Opus Genetics Inc., a private ocular gene therapy company based in Raleigh, North Carolina, has announced new preclinical data from studies evaluating gene therapies, termed OPGx-001 and OPGx-002, aimed to address Leber congenital amaurosis (LCA). The company has reported that preparation for IND-enabling trials of OPGx-001 and OPGx-002 have “conducted to determine eligibility, therapeutic window, and possible outcome measures for gene therapy for LCA5 and RDH12 inherited retinal diseases”. In addition, safety evaluations for the subretinal delivery of an AAV8 vector containing LCA5 or RDH12 were performed in non-human primates (NHP).
Opus Genetics is supported by the Retinal Degeneration Fund (RD Fund), the venture arm of the Foundation Fighting Blindness aimed at rapidly driving research toward preventions, treatments and cures for the entire spectrum of retinal degenerative diseases. The company’s lead programs are licensed from the University of Pennsylvania and will focus on treatments to address mutations in genes that cause different forms of Leber congenital amaurosis (LCA). According to the company, “AAV-based gene therapy portfolio tackles some of the most neglected forms of inherited blindness while creating novel manufacturing scale and efficiencies. The company leverages knowledge of the best science and the expertise of pioneers in ocular gene therapy to transparently drive transformative treatments to patients.”
According to Opus’s lead program, OPGx-001, is designed to address mutations in the LCA5 gene, which encodes the lebercilin protein. Preclinical data, including animal and human iPSC models, have demonstrated preservation of visual function when OPGx-001 was administered prior to peak disease severity, indicating the potential for a broad therapeutic window for patients with LCA5. The OPGx-001 treatment expects to file an IND in early 2022 and enter the clinic in mid-2022. In addition, Opus’s second program, OPGx-002, aims to restore protein expression and halting functional deterioration in patients with retinal dystrophy caused by mutations in the retinal dehydrogenase (RDH12) gene. Again, preclinical studies of OPGx-002 in cellular and animal models have demonstrated functional improvement and efficacy, including the restoration of RDH12 activity to approaching wild type levels in animal models with mutations in the RDH12 gene. Finally, the company anticipates an IND in the next 12-18 months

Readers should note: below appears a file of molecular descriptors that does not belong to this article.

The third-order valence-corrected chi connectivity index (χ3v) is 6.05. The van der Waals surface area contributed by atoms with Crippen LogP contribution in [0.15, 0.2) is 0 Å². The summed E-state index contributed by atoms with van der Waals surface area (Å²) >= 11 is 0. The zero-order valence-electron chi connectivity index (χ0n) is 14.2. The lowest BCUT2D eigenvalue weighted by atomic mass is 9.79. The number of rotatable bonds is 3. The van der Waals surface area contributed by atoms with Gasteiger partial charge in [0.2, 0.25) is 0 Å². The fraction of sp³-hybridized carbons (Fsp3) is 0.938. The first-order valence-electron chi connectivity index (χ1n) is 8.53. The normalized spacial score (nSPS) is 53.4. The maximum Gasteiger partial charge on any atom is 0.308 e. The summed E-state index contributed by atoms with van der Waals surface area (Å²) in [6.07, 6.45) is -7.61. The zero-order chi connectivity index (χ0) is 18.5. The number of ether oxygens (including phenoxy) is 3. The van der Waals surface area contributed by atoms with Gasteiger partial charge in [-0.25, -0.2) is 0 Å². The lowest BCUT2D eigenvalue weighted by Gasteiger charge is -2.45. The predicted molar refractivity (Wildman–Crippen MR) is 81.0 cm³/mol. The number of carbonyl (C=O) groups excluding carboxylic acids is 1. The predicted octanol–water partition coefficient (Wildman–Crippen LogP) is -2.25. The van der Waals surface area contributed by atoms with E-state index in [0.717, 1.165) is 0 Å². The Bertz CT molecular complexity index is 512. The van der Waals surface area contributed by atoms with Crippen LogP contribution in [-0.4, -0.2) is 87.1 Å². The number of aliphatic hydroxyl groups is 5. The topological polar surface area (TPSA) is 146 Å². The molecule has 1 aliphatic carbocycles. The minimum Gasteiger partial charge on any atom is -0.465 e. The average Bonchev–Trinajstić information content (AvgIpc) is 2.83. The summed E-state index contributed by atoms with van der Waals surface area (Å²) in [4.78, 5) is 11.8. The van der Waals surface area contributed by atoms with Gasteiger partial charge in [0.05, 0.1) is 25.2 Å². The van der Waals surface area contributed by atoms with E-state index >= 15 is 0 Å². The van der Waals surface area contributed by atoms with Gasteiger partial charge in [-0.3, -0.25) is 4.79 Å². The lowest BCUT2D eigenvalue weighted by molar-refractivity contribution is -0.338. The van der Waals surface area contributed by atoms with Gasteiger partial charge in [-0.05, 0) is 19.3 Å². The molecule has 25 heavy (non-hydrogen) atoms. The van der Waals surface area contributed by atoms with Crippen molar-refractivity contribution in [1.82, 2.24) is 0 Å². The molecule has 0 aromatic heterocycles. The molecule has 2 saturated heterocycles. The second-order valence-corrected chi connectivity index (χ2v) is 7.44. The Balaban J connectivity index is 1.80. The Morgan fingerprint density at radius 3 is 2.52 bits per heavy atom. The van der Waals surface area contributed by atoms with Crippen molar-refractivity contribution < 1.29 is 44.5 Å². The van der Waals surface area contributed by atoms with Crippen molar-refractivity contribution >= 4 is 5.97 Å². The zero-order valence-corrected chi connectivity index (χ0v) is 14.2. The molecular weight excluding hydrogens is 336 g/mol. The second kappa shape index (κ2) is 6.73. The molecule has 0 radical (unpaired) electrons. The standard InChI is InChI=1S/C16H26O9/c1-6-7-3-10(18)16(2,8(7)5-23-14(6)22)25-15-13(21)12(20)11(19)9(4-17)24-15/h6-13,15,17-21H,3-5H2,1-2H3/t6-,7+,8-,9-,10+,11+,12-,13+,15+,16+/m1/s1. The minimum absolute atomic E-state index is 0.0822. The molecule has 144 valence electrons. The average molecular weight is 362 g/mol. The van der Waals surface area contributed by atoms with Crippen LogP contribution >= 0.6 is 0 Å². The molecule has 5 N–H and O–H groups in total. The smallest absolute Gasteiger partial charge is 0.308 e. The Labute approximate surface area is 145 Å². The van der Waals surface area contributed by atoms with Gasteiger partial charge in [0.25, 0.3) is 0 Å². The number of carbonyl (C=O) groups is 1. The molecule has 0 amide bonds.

Following the announcement, Ash Jayagopal, Ph.D., Chief Scientific Officer of Opus commented that, “patients with Leber congenital amaurosis due to mutations of the LCA5 or RDH12 genes experience rapid retinal degeneration, resulting in vision loss in early childhood. The detection of preserved photoreceptors in LCA patients signals a therapeutic opportunity to target the mutation and potentially restore structure and function through gene augmentation. In addition, the encouraging dose-ranging results in the primate model suggest subretinal delivery of Opus’ AAV8-based gene therapies are safe and inform the doses to be used in our toxicology studies, a key step on our path toward the clinic for OPGx-001 and OPGx-002.”